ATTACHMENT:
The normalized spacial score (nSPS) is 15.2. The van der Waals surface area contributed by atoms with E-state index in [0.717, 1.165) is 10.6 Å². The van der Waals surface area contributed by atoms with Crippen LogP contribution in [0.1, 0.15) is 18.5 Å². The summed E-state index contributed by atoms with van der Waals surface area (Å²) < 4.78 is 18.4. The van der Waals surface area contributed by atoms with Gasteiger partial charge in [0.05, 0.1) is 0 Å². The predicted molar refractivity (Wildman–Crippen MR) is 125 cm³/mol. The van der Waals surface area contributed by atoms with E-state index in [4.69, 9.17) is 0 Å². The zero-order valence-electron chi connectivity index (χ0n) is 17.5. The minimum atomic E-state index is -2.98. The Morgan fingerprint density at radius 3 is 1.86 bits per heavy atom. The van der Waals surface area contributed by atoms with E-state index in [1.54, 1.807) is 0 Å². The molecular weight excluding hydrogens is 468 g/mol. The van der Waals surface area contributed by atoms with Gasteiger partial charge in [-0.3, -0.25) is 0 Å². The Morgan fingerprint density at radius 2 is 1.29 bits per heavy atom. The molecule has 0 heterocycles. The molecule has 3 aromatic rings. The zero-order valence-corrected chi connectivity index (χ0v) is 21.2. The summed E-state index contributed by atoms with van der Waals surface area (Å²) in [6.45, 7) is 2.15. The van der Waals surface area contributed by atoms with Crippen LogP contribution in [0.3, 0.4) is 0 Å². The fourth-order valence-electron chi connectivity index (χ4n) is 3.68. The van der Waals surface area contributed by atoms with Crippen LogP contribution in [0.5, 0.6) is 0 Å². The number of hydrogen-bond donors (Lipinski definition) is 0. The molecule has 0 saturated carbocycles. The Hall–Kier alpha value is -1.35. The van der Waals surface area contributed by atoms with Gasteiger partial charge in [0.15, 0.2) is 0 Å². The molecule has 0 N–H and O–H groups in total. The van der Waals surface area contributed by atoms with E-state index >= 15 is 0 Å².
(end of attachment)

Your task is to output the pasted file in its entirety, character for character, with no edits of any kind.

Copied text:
The normalized spacial score (nSPS) is 15.2. The van der Waals surface area contributed by atoms with E-state index in [0.717, 1.165) is 10.6 Å². The van der Waals surface area contributed by atoms with Crippen LogP contribution in [0.1, 0.15) is 18.5 Å². The summed E-state index contributed by atoms with van der Waals surface area (Å²) < 4.78 is 18.4. The van der Waals surface area contributed by atoms with Gasteiger partial charge in [0.05, 0.1) is 0 Å². The predicted molar refractivity (Wildman–Crippen MR) is 125 cm³/mol. The van der Waals surface area contributed by atoms with E-state index in [4.69, 9.17) is 0 Å². The zero-order valence-electron chi connectivity index (χ0n) is 17.5. The minimum atomic E-state index is -2.98. The Morgan fingerprint density at radius 3 is 1.86 bits per heavy atom. The van der Waals surface area contributed by atoms with E-state index in [1.54, 1.807) is 0 Å². The molecular weight excluding hydrogens is 468 g/mol. The van der Waals surface area contributed by atoms with Gasteiger partial charge in [-0.3, -0.25) is 0 Å². The Morgan fingerprint density at radius 2 is 1.29 bits per heavy atom. The molecule has 0 heterocycles. The molecule has 3 aromatic rings. The zero-order valence-corrected chi connectivity index (χ0v) is 21.2. The summed E-state index contributed by atoms with van der Waals surface area (Å²) in [6.45, 7) is 2.15. The van der Waals surface area contributed by atoms with Crippen LogP contribution in [0.3, 0.4) is 0 Å². The fourth-order valence-electron chi connectivity index (χ4n) is 3.68. The van der Waals surface area contributed by atoms with Crippen LogP contribution in [0.5, 0.6) is 0 Å². The number of hydrogen-bond donors (Lipinski definition) is 0. The molecule has 0 saturated carbocycles. The Hall–Kier alpha value is -1.35. The van der Waals surface area contributed by atoms with Gasteiger partial charge in [0.15, 0.2) is 0 Å². The molecule has 0 N–H and O–H groups in total. The van der Waals surface area contributed by atoms with E-state index >= 15 is 0 Å².